- Don’t leave the booth’s doors open when it’s not in use,
especially overnight. The booth acts as a chimney when it
cools, drawing air up through the ceiling filter – leaving dirt
on the outlet side. Dislodged when the booth is started, the dirt
becomes a contaminant that can temporarily remain in the booth’s
- Always run your booth for at least 30 minutes before you
start to paint. This gives the booth time to eliminate small
amounts of contaminated paint that may have lodged into the system.
- Unless you’re not going to use the booth for several hours,
keep the fan running on the spray cycle once it’s turned on.
This should maintain a positive booth pressure. Air will flow
out as a vehicle is driven inside, helping to minimize any contamination
carried in on the vehicle.
- Don’t change the ceiling filter just because it looks dirty.
A ceiling filter of the best quality is designed to stop 10-micron
particles, the smallest particles that start to cause damage to
paint surfaces, from penetrating for up to two years under vibrating
conditions. Particles that stain filters are less than 1 micron,
so they won’t damage paint jobs if they fall from the filter.
If you were to microscopically examine your visibly stained filter
fibers, you’d find that they’re only partially covered with particles.
You should change your booth’s filter after two years or
1,500 working hours, depending on the quality of inlet air, if
the filter is physically damaged or when the pressure-drop through
the ceiling fan reaches the maximum the fan can handle. A manometer
can be used to show when this point is approaching.
- After changing the ceiling filters, run the booth for at
least three to four hours while it’s empty before painting.
This should eliminate most loose fiber/fiber parts, which are
created when media is cut to fit. These fiber parts may still
cause an occasional problem during the next few days, so keep
in mind, the longer the purge cycle, the smaller the chance of
- Check for small leaks around booth walls and lights, and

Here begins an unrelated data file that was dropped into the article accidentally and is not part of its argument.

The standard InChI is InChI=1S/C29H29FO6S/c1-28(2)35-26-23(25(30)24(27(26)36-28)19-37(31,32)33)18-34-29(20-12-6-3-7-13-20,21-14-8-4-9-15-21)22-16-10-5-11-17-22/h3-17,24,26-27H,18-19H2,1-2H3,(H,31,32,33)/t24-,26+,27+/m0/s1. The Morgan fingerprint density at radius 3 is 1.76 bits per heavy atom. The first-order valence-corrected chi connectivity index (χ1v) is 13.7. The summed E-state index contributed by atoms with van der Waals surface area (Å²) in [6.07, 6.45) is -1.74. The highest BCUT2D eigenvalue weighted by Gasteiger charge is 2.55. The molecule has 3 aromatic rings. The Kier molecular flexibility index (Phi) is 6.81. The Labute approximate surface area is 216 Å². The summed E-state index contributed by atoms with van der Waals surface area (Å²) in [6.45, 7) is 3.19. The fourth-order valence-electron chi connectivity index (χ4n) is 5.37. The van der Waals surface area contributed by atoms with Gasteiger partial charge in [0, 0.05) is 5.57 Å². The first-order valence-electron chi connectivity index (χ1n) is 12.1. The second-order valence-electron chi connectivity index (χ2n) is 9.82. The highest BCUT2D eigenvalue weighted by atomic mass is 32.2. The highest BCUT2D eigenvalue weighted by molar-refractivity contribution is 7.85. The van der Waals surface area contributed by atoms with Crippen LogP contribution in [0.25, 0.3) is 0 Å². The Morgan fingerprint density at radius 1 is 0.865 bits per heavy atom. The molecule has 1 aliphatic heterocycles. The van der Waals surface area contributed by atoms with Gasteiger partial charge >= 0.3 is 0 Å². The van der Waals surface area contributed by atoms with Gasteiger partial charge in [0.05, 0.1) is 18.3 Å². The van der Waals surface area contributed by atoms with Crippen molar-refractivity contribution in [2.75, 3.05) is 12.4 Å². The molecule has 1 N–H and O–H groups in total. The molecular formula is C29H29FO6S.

seal them immediately. With the constant flexing caused by
heating and cooling, the seals around corners, joints and under
the lights can open up – usually indicated by jet marks of dust.
Because wiping down walls – a good housekeeping habit – will remove
the signs of leaks, inspect for leaks before cleaning the booth.
- Perform the least amount of prep work in your booth as
possible. Use proper “tacky” rags for final wipe
downs – never, for example, blow out crevices with compressed
air while inside the booth. Using any other type of cloth will
cause fibers to be released into the air. These particles, along
with those blasted out of corners by compressed air, will float
around in any turbulence and land in the worst possible places.
- Make sure paper used for masking is taped down well.
Paper is one of the worst particle generators, especially if it’s
flapping around in the air stream.
- Painters – or anyone entering the booth – should wear lint-
and static-free coverings in good condition. Clothing worn
in the booth should not be worn during other processes and should
be kept in a locker near the booth’s entrance.
- Don’t store anything but operating essentials in your booth.
Keeping dust-collecting or -creating items, such as empty paint
drums and excess masking material, outside of your booth further
ensures a contaminate-free paint job.